Or maybe not. Maybe the fact that there are thousands of incompatible religious beliefs on this planet cause some children to doubt the validity of the faith they were born into? Children will start to question the arbitrariness of the fact that they are Baptist and their best friend is Catholic, that the girl next door is Hindu, and that even some people have no faith and are happy and fulfilled.

    Maybe you do have grounds for concern so that distorting quotes to inflame passions is simply the end justifying the means. I don’t know in this program if they cover the problem with this ethical stance.

  9. That’s where you’re wrong. This course isn’t neutral. It isn’t about informing kids about the variety of religions that exist. If you read the depositions to the court submitted by some parents who object to the ECR course, you’d know that that’s not how this course operates.

    The course actively works to undo teaching that parents may give to their children at home. The course teaches kids that all religions are equal. Who gave the State the right to contradict the formation given by parents to their children?

    If the course were merely providing information about other faiths, it wouldn’t be as big a deal. But that’s not what’s happening. Ask the parents whose kids are enrolled in this course. They get to see the textbooks and teaching materials brought home by the kids every week. There’s much more info in their week-to-week experience than what can be gleaned from a quick examination of the course outline on a website.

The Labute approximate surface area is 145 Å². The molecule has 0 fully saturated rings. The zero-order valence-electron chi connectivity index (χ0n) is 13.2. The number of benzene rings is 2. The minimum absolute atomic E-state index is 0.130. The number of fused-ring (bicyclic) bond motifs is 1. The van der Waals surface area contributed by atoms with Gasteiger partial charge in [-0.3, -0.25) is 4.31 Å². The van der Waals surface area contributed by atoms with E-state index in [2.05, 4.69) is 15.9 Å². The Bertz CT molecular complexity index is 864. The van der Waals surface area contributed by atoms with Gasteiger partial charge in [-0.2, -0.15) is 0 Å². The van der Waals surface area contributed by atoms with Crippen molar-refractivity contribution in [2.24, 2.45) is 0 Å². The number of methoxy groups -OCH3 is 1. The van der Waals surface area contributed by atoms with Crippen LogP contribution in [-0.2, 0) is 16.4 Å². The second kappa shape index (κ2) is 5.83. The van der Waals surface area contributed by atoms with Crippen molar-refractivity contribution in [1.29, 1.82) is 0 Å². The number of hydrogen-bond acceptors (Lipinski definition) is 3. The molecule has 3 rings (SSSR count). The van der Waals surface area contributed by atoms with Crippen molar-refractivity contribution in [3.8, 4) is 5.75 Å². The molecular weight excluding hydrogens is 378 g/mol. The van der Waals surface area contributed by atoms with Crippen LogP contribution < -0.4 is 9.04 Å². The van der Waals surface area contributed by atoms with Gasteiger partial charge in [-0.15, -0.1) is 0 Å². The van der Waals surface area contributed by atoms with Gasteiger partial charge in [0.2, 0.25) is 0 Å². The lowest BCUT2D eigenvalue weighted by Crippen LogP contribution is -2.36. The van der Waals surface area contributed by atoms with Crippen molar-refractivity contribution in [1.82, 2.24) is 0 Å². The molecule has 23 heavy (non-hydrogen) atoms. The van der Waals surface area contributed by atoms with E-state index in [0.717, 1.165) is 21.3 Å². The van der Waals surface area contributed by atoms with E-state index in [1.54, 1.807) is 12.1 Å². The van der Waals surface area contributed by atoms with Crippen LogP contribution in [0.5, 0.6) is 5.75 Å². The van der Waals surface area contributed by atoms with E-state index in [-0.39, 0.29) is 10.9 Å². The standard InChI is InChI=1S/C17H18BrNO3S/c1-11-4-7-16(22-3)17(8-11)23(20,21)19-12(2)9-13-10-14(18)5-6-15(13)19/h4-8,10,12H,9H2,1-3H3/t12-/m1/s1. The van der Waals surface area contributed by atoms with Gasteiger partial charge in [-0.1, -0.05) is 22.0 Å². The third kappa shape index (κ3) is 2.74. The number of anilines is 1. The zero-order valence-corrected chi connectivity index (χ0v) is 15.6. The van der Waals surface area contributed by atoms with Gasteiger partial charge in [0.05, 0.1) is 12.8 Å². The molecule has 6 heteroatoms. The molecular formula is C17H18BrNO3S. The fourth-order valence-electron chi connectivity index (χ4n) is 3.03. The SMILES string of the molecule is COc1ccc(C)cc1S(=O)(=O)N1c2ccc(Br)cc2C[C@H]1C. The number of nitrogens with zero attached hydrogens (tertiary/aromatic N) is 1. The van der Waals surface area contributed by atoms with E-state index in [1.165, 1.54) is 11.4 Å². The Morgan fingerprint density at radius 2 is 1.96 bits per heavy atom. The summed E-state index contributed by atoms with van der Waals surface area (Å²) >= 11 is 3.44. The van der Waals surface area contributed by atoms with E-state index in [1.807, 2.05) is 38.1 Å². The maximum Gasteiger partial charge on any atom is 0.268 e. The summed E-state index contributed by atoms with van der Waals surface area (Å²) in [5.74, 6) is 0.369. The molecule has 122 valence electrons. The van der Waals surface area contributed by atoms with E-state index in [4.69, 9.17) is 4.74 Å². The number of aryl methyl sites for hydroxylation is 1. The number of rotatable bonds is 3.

10. I’ve only read the cirriculum and it looks quite good. It appears from your last post that you agree with the guidelines but not the way some people are having them implemented. The solution would seem to be to work to have the cirriculum implemented properly. In any other subject we don’t abandon the subject if some teachers don’t implemented it properly.

    This is from the preamble for the elementary school course.

    “[T]here is a shift from confessional instruction reserved for Catholics and Protestants, albeit instruction which opened a door to cultural and religious diversity, to a common program of instruction in religious culture for all students. This instruction is aimed at an informed understanding of the many forms of religious expression present in Québec society and in the world. It is considered “cultural” because it is aimed at the ability to grasp the field of religion by means of its various forms of expression in time and space. It allows for understanding the signs in which the religious experiences of individuals and groups are conveyed that contribute to shaping society. Moreover, it does not espouse any particular set of beliefs or moral references”